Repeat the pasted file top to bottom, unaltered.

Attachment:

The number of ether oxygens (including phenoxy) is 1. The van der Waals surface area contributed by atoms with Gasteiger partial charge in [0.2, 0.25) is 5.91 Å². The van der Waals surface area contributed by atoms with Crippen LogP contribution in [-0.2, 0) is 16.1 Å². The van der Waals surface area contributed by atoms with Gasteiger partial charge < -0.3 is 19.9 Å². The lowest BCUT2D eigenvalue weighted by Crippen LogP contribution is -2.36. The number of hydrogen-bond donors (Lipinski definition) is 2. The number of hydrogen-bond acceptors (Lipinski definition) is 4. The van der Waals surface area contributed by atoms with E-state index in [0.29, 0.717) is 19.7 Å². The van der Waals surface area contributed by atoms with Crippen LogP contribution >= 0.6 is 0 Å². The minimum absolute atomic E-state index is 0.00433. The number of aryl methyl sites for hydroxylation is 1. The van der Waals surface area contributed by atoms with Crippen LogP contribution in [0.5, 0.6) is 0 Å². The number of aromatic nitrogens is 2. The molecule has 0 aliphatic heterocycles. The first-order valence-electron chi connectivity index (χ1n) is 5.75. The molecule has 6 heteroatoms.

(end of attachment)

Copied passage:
The number of ether oxygens (including phenoxy) is 1. The van der Waals surface area contributed by atoms with Gasteiger partial charge in [0.2, 0.25) is 5.91 Å². The van der Waals surface area contributed by atoms with Crippen LogP contribution in [-0.2, 0) is 16.1 Å². The van der Waals surface area contributed by atoms with Gasteiger partial charge < -0.3 is 19.9 Å². The lowest BCUT2D eigenvalue weighted by Crippen LogP contribution is -2.36. The number of hydrogen-bond donors (Lipinski definition) is 2. The number of hydrogen-bond acceptors (Lipinski definition) is 4. The van der Waals surface area contributed by atoms with E-state index in [0.29, 0.717) is 19.7 Å². The van der Waals surface area contributed by atoms with Crippen LogP contribution >= 0.6 is 0 Å². The minimum absolute atomic E-state index is 0.00433. The number of aryl methyl sites for hydroxylation is 1. The van der Waals surface area contributed by atoms with Crippen LogP contribution in [0.5, 0.6) is 0 Å². The number of aromatic nitrogens is 2. The molecule has 0 aliphatic heterocycles. The first-order valence-electron chi connectivity index (χ1n) is 5.75. The molecule has 6 heteroatoms.